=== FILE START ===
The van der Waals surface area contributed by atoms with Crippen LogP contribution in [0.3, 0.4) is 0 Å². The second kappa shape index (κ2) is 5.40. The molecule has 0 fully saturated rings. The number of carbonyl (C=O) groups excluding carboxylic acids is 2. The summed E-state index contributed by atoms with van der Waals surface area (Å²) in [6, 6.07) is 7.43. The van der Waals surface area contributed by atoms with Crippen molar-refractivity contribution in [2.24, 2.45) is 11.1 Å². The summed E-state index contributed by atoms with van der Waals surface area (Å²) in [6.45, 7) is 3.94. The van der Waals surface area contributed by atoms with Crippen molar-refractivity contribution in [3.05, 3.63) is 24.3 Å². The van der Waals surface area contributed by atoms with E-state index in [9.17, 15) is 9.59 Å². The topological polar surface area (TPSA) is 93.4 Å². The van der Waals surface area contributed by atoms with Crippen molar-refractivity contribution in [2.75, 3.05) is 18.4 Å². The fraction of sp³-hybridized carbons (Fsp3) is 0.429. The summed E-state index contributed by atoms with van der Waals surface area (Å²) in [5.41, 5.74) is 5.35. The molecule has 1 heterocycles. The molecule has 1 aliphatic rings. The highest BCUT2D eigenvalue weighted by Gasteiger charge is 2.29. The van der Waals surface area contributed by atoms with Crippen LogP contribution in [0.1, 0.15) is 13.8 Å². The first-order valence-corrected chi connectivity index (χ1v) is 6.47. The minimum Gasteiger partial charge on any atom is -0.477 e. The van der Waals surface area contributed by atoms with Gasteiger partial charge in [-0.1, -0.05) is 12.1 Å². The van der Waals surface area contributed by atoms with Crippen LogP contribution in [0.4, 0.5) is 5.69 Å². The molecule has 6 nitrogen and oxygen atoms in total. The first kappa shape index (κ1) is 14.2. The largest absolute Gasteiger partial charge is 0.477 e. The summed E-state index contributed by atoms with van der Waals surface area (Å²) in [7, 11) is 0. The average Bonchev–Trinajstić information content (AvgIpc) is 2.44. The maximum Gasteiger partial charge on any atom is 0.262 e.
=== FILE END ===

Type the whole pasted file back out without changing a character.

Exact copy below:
The van der Waals surface area contributed by atoms with Crippen LogP contribution in [0.3, 0.4) is 0 Å². The second kappa shape index (κ2) is 5.40. The molecule has 0 fully saturated rings. The number of carbonyl (C=O) groups excluding carboxylic acids is 2. The summed E-state index contributed by atoms with van der Waals surface area (Å²) in [6, 6.07) is 7.43. The van der Waals surface area contributed by atoms with Crippen molar-refractivity contribution in [2.24, 2.45) is 11.1 Å². The summed E-state index contributed by atoms with van der Waals surface area (Å²) in [6.45, 7) is 3.94. The van der Waals surface area contributed by atoms with Crippen molar-refractivity contribution in [3.05, 3.63) is 24.3 Å². The van der Waals surface area contributed by atoms with E-state index in [9.17, 15) is 9.59 Å². The topological polar surface area (TPSA) is 93.4 Å². The van der Waals surface area contributed by atoms with Crippen molar-refractivity contribution in [2.75, 3.05) is 18.4 Å². The fraction of sp³-hybridized carbons (Fsp3) is 0.429. The summed E-state index contributed by atoms with van der Waals surface area (Å²) in [5.41, 5.74) is 5.35. The molecule has 1 heterocycles. The molecule has 1 aliphatic rings. The highest BCUT2D eigenvalue weighted by Gasteiger charge is 2.29. The van der Waals surface area contributed by atoms with Crippen LogP contribution in [0.1, 0.15) is 13.8 Å². The first-order valence-corrected chi connectivity index (χ1v) is 6.47. The minimum Gasteiger partial charge on any atom is -0.477 e. The van der Waals surface area contributed by atoms with Gasteiger partial charge in [-0.1, -0.05) is 12.1 Å². The van der Waals surface area contributed by atoms with Crippen LogP contribution in [0.4, 0.5) is 5.69 Å². The molecule has 6 nitrogen and oxygen atoms in total. The first kappa shape index (κ1) is 14.2. The largest absolute Gasteiger partial charge is 0.477 e. The summed E-state index contributed by atoms with van der Waals surface area (Å²) in [7, 11) is 0. The average Bonchev–Trinajstić information content (AvgIpc) is 2.44. The maximum Gasteiger partial charge on any atom is 0.262 e.